Konkola Copper Mines Plc v U&M Mining Zambia Ltd

JurisdictionEngland & Wales
CourtQueen's Bench Division (Commercial Court)
JudgeMr Justice Eder
Judgment Date02 July 2014
Neutral Citation[2014] EWHC 2146 (Comm)
Docket NumberCase No: 2014 Folio 105

[2014] EWHC 2146 (Comm)




Royal Courts of Justice, Rolls Building

Fetter Lane, London, EC4A 1NL


Mr Justice Eder

Case No: 2014 Folio 105

Konkola Copper Mines Plc
U&M Mining Zambia Ltd

Mr Graham Dunning QC, Ms Rebecca StripeandMr Louis Flannery (Solicitor Advocate) (instructed by Stephenson Harwood) on behalf of the Claimant

Mr Derrick Dale QC and Mr Ravi Aswani (instructed by Clyde & Co) on behalf of the Defendant



Approved Judgment


I direct that pursuant to CPR PD 39A para 6.1 no official shorthand note shall be taken of this Judgment and that copies of this version as handed down may be treated as authentic.

Mr Justice Eder Mr Justice Eder



1. On 20 June 2014, I heard two related applications on behalf of the defendant ("U&M") for (i) security for costs pursuant to s70(6) of the Arbitration Act 1996 (the "1996 Act") in relation to challenges made by the claimant ("KCM") to an arbitration award dated 6 January 2014; and (ii) security for certain sums due under such award pursuant to s70(7) of the 1996 Act. At the conclusion of that hearing, I informed the parties that I would order security for costs in the sum of £300,000; but that I refused to make any order for security under s70(7) of the 1996 Act. This judgment sets out my reasons for those decisions.




2. KCM and U&M are both companies incorporated under the laws of the Republic of Zambia. KCM is a subsidiary of Vedanta Resources Plc ("Vedanta") which is listed on the London Stock Exchange. KCM operates a number of copper mines on the Zambian copperbelt. U&M is a subsidiary of a substantial Brazilian mining conglomerate and carries on business as a mining contractor in Zambia. Between April 2007 and December 2011, KCM and U&M entered into a number of contracts which were, in essence, for the provision by U&M of open pit mining and related services at one of KCM's mines in the Nchanga area of Zambia's copperbelt.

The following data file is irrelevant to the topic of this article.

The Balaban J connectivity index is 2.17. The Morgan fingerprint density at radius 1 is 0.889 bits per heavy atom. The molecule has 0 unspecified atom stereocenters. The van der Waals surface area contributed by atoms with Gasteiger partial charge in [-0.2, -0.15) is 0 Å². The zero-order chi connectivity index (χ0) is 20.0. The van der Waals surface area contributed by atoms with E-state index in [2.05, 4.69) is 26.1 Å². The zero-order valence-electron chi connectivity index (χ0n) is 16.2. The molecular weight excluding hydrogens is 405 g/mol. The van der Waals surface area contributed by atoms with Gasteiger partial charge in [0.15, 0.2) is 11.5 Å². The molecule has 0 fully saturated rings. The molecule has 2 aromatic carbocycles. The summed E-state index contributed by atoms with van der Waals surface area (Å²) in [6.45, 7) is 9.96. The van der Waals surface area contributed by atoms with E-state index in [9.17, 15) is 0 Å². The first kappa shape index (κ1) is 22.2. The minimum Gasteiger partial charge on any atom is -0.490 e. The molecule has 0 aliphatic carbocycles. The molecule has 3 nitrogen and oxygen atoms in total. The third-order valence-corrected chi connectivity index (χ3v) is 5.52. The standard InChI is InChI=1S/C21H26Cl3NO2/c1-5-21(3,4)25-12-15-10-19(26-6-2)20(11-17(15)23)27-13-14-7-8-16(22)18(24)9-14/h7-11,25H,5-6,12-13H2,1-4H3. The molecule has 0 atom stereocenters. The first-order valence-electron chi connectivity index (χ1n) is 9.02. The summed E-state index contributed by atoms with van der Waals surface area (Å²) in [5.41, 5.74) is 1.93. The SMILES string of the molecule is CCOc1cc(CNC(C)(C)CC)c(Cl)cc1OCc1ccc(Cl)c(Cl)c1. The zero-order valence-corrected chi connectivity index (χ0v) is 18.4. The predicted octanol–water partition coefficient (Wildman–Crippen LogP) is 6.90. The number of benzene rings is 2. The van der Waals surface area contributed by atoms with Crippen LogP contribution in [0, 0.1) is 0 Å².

3. A number of disputes subsequently arose between the parties in relation to their contractual arrangements. Those disputes culminated in a Settlement Agreement and a Memorandum of Understanding both dated 26 October 2012. Subsequently, KCM purported to terminate one of the mining contracts between the parties and also to rescind the said Settlement Agreement, KCM claiming that it had been induced to enter the Settlement Agreement by a fraudulent misrepresentation made by U&M. This was followed by applications for interim relief by KCM in Zambia and by U&M in the English Courts; and the commencement by U&M of four arbitration references pursuant to the Rules of the London Court of International Arbitration ("LCIA") which were subsequently consolidated. The tribunal — consisting of Mr Edwin Glasgow QC, Mr Stuart Isaacs QC and Mr Michael Lee (Chairman) — also granted further interim relief in favour of U&M.


First Award


4. Following the service of submissions in the arbitration by U&M, a hearing took place in London during the week commencing 30 September 2013 to determine a preliminary issue with regard to the validity of the Settlement Agreement. Pursuant to an award dated 7 November 2013 (the "First Award"), the tribunal found that the Settlement Agreement was binding and ordered KCM to pay U&M US$14,619,900.12 and £15,155.23. However, nothing has been paid. The First Award was not challenged in England although KCM is now resisting its enforcement in Zambia based on a number of allegations – including (i) an allegation that the tribunal was not properly constituted as the Settlement Agreement provided for the arbitral reference to be determined by a sole arbitrator; and (ii) an allegation that enforcement in Zambia would be "contrary to public policy" on the basis that the underlying arbitration agreement was not properly authenticated for use in Zambia. U&M say that such allegations are without merit and a blatant abuse of process. In any event, whatever the outcome of such challenges may be in Zambia, given the terms of the First Award and absent any challenge before this Court, it seems to me that the First Award is plainly to be regarded as valid and binding as a matter of English law.


Second Award